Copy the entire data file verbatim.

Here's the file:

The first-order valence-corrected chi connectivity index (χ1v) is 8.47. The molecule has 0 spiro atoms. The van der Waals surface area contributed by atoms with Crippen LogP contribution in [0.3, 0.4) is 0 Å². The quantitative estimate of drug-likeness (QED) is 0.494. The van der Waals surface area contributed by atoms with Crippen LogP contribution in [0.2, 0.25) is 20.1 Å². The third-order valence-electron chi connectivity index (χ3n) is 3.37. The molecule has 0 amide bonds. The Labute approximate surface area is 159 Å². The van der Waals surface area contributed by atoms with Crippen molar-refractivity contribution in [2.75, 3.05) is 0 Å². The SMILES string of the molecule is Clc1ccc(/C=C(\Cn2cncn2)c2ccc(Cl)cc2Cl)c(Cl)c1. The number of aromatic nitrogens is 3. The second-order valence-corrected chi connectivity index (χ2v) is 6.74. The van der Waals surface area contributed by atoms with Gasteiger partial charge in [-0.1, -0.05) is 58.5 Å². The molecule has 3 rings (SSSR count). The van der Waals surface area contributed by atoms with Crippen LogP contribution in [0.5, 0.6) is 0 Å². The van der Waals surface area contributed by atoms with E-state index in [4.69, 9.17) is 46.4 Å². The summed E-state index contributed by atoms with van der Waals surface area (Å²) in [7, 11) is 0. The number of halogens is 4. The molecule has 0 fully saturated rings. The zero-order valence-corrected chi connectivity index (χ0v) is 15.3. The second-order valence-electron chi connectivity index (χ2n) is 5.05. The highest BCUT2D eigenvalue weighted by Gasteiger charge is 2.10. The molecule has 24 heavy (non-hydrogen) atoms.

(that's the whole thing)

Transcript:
The first-order valence-corrected chi connectivity index (χ1v) is 8.47. The molecule has 0 spiro atoms. The van der Waals surface area contributed by atoms with Crippen LogP contribution in [0.3, 0.4) is 0 Å². The quantitative estimate of drug-likeness (QED) is 0.494. The van der Waals surface area contributed by atoms with Crippen LogP contribution in [0.2, 0.25) is 20.1 Å². The third-order valence-electron chi connectivity index (χ3n) is 3.37. The molecule has 0 amide bonds. The Labute approximate surface area is 159 Å². The van der Waals surface area contributed by atoms with Crippen molar-refractivity contribution in [2.75, 3.05) is 0 Å². The SMILES string of the molecule is Clc1ccc(/C=C(\Cn2cncn2)c2ccc(Cl)cc2Cl)c(Cl)c1. The number of aromatic nitrogens is 3. The second-order valence-corrected chi connectivity index (χ2v) is 6.74. The van der Waals surface area contributed by atoms with Gasteiger partial charge in [-0.1, -0.05) is 58.5 Å². The molecule has 3 rings (SSSR count). The van der Waals surface area contributed by atoms with Crippen LogP contribution in [0.5, 0.6) is 0 Å². The van der Waals surface area contributed by atoms with E-state index in [4.69, 9.17) is 46.4 Å². The summed E-state index contributed by atoms with van der Waals surface area (Å²) in [7, 11) is 0. The number of halogens is 4. The molecule has 0 fully saturated rings. The zero-order valence-corrected chi connectivity index (χ0v) is 15.3. The second-order valence-electron chi connectivity index (χ2n) is 5.05. The highest BCUT2D eigenvalue weighted by Gasteiger charge is 2.10. The molecule has 24 heavy (non-hydrogen) atoms.